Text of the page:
By Geoff Spiteri, BNY Mellon Investment Management EMEA
Smoking has suffered a precipitate decline in recent years but tobacco firms believe a new range of less harmful products could transform their fortunes, says Newton analyst Amy Chamberlain.
Could e-cigarettes and heated tobacco fill the void left by smokers quitting the habit? For investors in so-called ‘sin stocks’ that’s a key question in the coming months and years as a new range of ‘next-generation’ products comes to market, according to Newton analyst Amy Chamberlain.
Chamberlain, who has 23 years’ experience as a consumer analyst, highlights Philip Morris and British American Tobacco (BAT) as two of the leading innovators – the former with its battery operated IQOS (“I Quit Ordinary Smoking”) device, a tube resembling a cigarette holder, and the latter with its less slim-line glo delivery system. In Japan, the roll-out of Ploom TECH, a hybrid vape and tobacco product, is also underway.
Other delivery methods continue to blaze a trail too. Vaping of e-cigarettes – where a nicotine-infused liquid is heated to create an inhalable aerosol – currently accounts for around two thirds of the global next-generation market and continues to experience strong growth.
What all these delivery methods have in common is how much less detrimental to health they are than their combustible counterparts. A traditional cigarette burns at around 600°c (and peaks during puffs at around 900°c). In contrast, the temperature of tobacco in these ‘heated’ products peaks at about half that. This means fewer toxins – most obviously tar– are drawn into a smoker’s lungs. Likewise, with e-cigarettes, nicotine is inhaled but there is no tobacco or combustion.
Significantly, says Chamberlain, independent experts appear to be moving closer to endorsing next-generation products as being less risky than traditional cigarettes. For instance, an expert independent evidence review published by Public Health England (PHE) concluded that e-cigarettes are around 95% less harmful than smoking.1 Surprisingly, though, around 45% of people surveyed by PHE were unaware of this. Likewise, the US Federal Drug Administration is reviewing Philip Morris’s iQOS: its Tobacco Products Scientific Advisory Committee recently said the device “significantly reduces exposure to harmful or potentially harmful chemicals’.2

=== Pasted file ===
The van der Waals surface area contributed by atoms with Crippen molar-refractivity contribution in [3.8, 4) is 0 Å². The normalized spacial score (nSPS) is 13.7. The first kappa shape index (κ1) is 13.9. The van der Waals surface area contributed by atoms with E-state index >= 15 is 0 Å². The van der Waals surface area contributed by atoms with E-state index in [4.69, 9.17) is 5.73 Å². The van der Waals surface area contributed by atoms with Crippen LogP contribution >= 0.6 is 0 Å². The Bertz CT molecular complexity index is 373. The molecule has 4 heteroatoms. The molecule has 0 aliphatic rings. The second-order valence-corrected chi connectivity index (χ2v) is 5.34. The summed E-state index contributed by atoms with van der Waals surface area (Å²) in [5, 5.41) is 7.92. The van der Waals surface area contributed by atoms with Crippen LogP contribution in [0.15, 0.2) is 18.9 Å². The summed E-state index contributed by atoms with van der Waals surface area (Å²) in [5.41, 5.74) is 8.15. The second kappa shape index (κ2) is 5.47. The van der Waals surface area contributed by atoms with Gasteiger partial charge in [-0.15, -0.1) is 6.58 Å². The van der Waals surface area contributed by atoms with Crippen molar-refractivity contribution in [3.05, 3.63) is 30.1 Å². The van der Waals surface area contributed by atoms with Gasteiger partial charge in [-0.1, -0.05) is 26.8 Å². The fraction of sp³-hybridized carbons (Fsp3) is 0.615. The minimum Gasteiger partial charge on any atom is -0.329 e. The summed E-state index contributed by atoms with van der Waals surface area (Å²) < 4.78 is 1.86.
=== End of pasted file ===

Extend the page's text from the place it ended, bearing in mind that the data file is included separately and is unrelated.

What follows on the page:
In the meantime, industry incumbents continue to push hard to popularise heat-not-burn tobacco. In Japan, Philip Morris and BAT have opened Apple-like retail outlets (often complete with trendy coffee shops) where potential customers can trial iQOS and glo. In the UK, Philip Morris has also opened stores in prime locations and offers mini seminars on using iQOS. In many European countries, billboards advertising tobacco products are still allowed and Philip Morris has taken full advantage of the ability to promote next-generation products. All the players in the heat-not-burn space are offering discounts on their delivery devices to entice potential customers to switch.
When smoke gets in your eyes
This is not to say there are no headwinds for the future growth of next-generation products. At the top of the list is nicotine delivery, since no company to date has been able to completely replicate the ‘hit’ associated with traditional cigarettes. Heat-not-burn tobacco products offer the nearest simulacrum but typical e-vapour products have a long way to go (notwithstanding the recent innovation of adding nicotine salts which have improved the user experience).